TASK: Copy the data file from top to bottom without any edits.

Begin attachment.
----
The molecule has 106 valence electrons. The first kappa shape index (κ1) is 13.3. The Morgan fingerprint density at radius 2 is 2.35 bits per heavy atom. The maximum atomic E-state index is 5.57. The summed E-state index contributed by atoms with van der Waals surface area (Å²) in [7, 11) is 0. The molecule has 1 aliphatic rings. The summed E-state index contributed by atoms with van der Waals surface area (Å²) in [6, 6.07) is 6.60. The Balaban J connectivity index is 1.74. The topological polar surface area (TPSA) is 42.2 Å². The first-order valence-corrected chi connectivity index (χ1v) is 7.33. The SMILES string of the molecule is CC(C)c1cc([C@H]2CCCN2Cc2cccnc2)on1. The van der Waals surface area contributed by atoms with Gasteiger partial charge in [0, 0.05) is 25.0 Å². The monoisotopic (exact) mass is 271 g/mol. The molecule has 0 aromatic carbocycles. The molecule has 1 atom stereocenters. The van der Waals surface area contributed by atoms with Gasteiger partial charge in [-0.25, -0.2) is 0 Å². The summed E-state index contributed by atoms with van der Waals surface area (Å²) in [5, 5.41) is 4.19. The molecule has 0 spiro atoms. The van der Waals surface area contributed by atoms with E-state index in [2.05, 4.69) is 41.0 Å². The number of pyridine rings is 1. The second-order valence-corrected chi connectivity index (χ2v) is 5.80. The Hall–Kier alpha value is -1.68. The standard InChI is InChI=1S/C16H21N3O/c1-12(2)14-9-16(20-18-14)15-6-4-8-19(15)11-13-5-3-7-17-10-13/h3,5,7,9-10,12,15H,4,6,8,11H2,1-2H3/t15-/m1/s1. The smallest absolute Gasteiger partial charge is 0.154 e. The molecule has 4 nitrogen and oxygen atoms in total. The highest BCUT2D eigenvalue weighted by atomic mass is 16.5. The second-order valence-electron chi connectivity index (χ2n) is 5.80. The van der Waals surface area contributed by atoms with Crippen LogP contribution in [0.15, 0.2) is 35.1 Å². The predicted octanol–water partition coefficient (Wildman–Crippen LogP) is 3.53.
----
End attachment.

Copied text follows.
The molecule has 106 valence electrons. The first kappa shape index (κ1) is 13.3. The Morgan fingerprint density at radius 2 is 2.35 bits per heavy atom. The maximum atomic E-state index is 5.57. The summed E-state index contributed by atoms with van der Waals surface area (Å²) in [7, 11) is 0. The molecule has 1 aliphatic rings. The summed E-state index contributed by atoms with van der Waals surface area (Å²) in [6, 6.07) is 6.60. The Balaban J connectivity index is 1.74. The topological polar surface area (TPSA) is 42.2 Å². The first-order valence-corrected chi connectivity index (χ1v) is 7.33. The SMILES string of the molecule is CC(C)c1cc([C@H]2CCCN2Cc2cccnc2)on1. The van der Waals surface area contributed by atoms with Gasteiger partial charge in [0, 0.05) is 25.0 Å². The monoisotopic (exact) mass is 271 g/mol. The molecule has 0 aromatic carbocycles. The molecule has 1 atom stereocenters. The van der Waals surface area contributed by atoms with Gasteiger partial charge in [-0.25, -0.2) is 0 Å². The summed E-state index contributed by atoms with van der Waals surface area (Å²) in [5, 5.41) is 4.19. The molecule has 0 spiro atoms. The van der Waals surface area contributed by atoms with E-state index in [2.05, 4.69) is 41.0 Å². The number of pyridine rings is 1. The second-order valence-corrected chi connectivity index (χ2v) is 5.80. The Hall–Kier alpha value is -1.68. The standard InChI is InChI=1S/C16H21N3O/c1-12(2)14-9-16(20-18-14)15-6-4-8-19(15)11-13-5-3-7-17-10-13/h3,5,7,9-10,12,15H,4,6,8,11H2,1-2H3/t15-/m1/s1. The smallest absolute Gasteiger partial charge is 0.154 e. The molecule has 4 nitrogen and oxygen atoms in total. The highest BCUT2D eigenvalue weighted by atomic mass is 16.5. The second-order valence-electron chi connectivity index (χ2n) is 5.80. The van der Waals surface area contributed by atoms with Crippen LogP contribution in [0.15, 0.2) is 35.1 Å². The predicted octanol–water partition coefficient (Wildman–Crippen LogP) is 3.53.